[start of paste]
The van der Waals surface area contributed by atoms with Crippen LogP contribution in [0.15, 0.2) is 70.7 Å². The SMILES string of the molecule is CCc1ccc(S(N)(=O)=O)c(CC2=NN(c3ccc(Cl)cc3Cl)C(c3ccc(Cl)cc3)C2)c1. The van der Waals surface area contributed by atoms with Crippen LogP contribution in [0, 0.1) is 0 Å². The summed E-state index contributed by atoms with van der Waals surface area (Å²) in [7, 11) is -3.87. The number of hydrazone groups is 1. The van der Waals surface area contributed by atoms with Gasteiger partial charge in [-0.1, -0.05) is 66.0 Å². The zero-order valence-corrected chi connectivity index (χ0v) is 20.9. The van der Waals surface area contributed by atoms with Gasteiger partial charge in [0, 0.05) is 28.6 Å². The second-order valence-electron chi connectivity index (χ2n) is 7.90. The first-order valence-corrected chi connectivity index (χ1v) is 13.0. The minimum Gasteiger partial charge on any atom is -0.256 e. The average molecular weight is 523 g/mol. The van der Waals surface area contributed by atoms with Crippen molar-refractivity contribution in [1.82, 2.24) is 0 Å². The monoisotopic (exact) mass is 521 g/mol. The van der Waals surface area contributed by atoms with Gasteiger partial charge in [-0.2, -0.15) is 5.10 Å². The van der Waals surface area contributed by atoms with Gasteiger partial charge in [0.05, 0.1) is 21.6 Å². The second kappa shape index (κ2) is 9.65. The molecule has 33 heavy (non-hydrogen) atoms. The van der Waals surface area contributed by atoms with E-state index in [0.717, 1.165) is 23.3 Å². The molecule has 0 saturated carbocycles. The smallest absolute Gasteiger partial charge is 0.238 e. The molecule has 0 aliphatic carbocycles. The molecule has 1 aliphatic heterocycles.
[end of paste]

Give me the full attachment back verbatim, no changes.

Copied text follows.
The van der Waals surface area contributed by atoms with Crippen LogP contribution in [0.15, 0.2) is 70.7 Å². The SMILES string of the molecule is CCc1ccc(S(N)(=O)=O)c(CC2=NN(c3ccc(Cl)cc3Cl)C(c3ccc(Cl)cc3)C2)c1. The van der Waals surface area contributed by atoms with Crippen LogP contribution in [0, 0.1) is 0 Å². The summed E-state index contributed by atoms with van der Waals surface area (Å²) in [7, 11) is -3.87. The number of hydrazone groups is 1. The van der Waals surface area contributed by atoms with Gasteiger partial charge in [-0.1, -0.05) is 66.0 Å². The zero-order valence-corrected chi connectivity index (χ0v) is 20.9. The van der Waals surface area contributed by atoms with Gasteiger partial charge in [0, 0.05) is 28.6 Å². The second-order valence-electron chi connectivity index (χ2n) is 7.90. The first-order valence-corrected chi connectivity index (χ1v) is 13.0. The minimum Gasteiger partial charge on any atom is -0.256 e. The average molecular weight is 523 g/mol. The van der Waals surface area contributed by atoms with Crippen molar-refractivity contribution in [1.82, 2.24) is 0 Å². The monoisotopic (exact) mass is 521 g/mol. The van der Waals surface area contributed by atoms with Gasteiger partial charge in [-0.2, -0.15) is 5.10 Å². The van der Waals surface area contributed by atoms with Gasteiger partial charge in [0.05, 0.1) is 21.6 Å². The second kappa shape index (κ2) is 9.65. The molecule has 33 heavy (non-hydrogen) atoms. The van der Waals surface area contributed by atoms with E-state index in [0.717, 1.165) is 23.3 Å². The molecule has 0 saturated carbocycles. The smallest absolute Gasteiger partial charge is 0.238 e. The molecule has 0 aliphatic carbocycles. The molecule has 1 aliphatic heterocycles.